Wednesday, January 31, 2018

I Know Everything

"They'll have to recognize my success this year. I've been the most effective member of the team!"

"I don't need them. It's better if I do it myself anyway!"

"I'm the life of the party. Just look at how charming I can be!"

"Those ideas are so stupid. Why would I even waste my time listening to that point of view?"

"Fortunately I am usually right. I don't need to worry about making big mistakes any longer. I'm at the top of my game!"

"There's really no need to say I'm sorry. I haven't done anything wrong!"

"Wow, what is wrong with them? They don't seem to fit in at all!"
How About You
Sometimes we get caught up in our own stuff, right? Maybe today is the best day to step back, look at those around us, and put them first. It's not always "about us."

I'd love to hear from you.

No Excuses.

Thursday, January 25, 2018

Meetings Are Excuses To Fail

I've attended a lot of meetings in my life. Actually, I've attended several life times worth. As a human resources leader, work is filled with "important" meetings and "critical" meetings and "high impact" meetings and just about every other cliche label for a meeting that you can think of.

And they're all lies.

Meetings Are Excuses to Avoid Work
Almost every meeting I've ever been to has been a complete waste of time.

Let me say that again...almost, every meeting I've ever been to has been a complete waste of time.

Harsh? Out of touch? Sour grapes?
Not at all. I'm not angry. I just don't want to waste so many hours of my life listening to drivel that should be shared in an email. Most meetings are "updates" or "report outs." 

Why in the world are we paying everyone to walk to a conference room, sit and chit chat, listen while every one takes turns giving updates, and then more chit chat, and finally a long walk to another conference room to do it all over again?

What in the world has happened to the modern world of work that we have convinced ourselves that report outs = work? Seriously?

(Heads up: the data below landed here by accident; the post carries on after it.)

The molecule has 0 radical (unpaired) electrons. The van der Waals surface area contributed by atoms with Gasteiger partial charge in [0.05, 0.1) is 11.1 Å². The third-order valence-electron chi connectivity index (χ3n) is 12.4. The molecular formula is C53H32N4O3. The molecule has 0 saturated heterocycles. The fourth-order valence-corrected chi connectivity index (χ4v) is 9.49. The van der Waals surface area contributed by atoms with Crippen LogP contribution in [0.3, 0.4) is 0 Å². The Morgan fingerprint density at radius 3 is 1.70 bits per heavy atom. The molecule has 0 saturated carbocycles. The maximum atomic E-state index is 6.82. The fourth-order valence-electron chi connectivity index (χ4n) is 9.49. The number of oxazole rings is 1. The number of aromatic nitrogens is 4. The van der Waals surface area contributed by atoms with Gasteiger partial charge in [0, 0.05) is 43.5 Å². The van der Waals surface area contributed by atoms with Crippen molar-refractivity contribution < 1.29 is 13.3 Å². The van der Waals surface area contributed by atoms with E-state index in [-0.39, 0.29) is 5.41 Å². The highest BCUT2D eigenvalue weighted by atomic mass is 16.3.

It's All New to Me
I didn't always feel this way. I used to average between 25-30 meetings every week of the year. I thought I was "super busy" and "going hard" each day. What I was actually doing was wasting 20 or so hours each week doing nothing.



It comes as no surprise to me now as I help organizations take their performance to unimagined levels of success, that the meeting trap always gets in the way. The leaders constantly have to "run to a meeting" that adds zero value to their revenue, expense management, or furthering their culture.

How About You
When was the last time you completely eliminated a long-standing meeting that no longer added value? When was the last time you ensured only one member of your team attended meetings (versus the "key" people who really "should be there"?) When was the last time you said no to a request to attend a meeting? 

Or, is it simply safer to go to meetings and use your busy schedule as an excuse to be a failure?

It's 2018...we're better than that.

I'd love to hear from you.

No Excuses.


Tuesday, January 16, 2018

Senior Leaders, Cheap Talk, & Being Present

"Culture is to recruiting, as product is to marketing."
Hubspot's Culture Code

Culture, Culture, Culture
The word culture sure gets thrown around a lot, don't you think? For me, it's right up there with values. If I hear one more executive espouse their organization's values, without taking action to prove they matter, I think I might spit.

Every organization obviously has a culture. However, many organizations do not have the culture they claim, or they secretly know in their "heart" that theirs has unlimited room for improvement.

If we all know these things, claim our employees are our most valuable asset, and continue to preach our culture message over and over yet still have major gaps relative to reality, what is the missing piece?

All You Do To Me is Talk Talk
For many leaders, landing that big title or breaking into the executive ranks feels like the end of a long journey, when in fact, it is only the beginning. They often feel as if they can ramble on and on simply because they must be the smartest person in the room, just look at their title!

Think of leaders as the six players on a hockey team during a game. 

Six players, but twenty-thousand fans staring at them...watching every move...hoping for good decisions, and the effort to back up what they say when they are off the ice.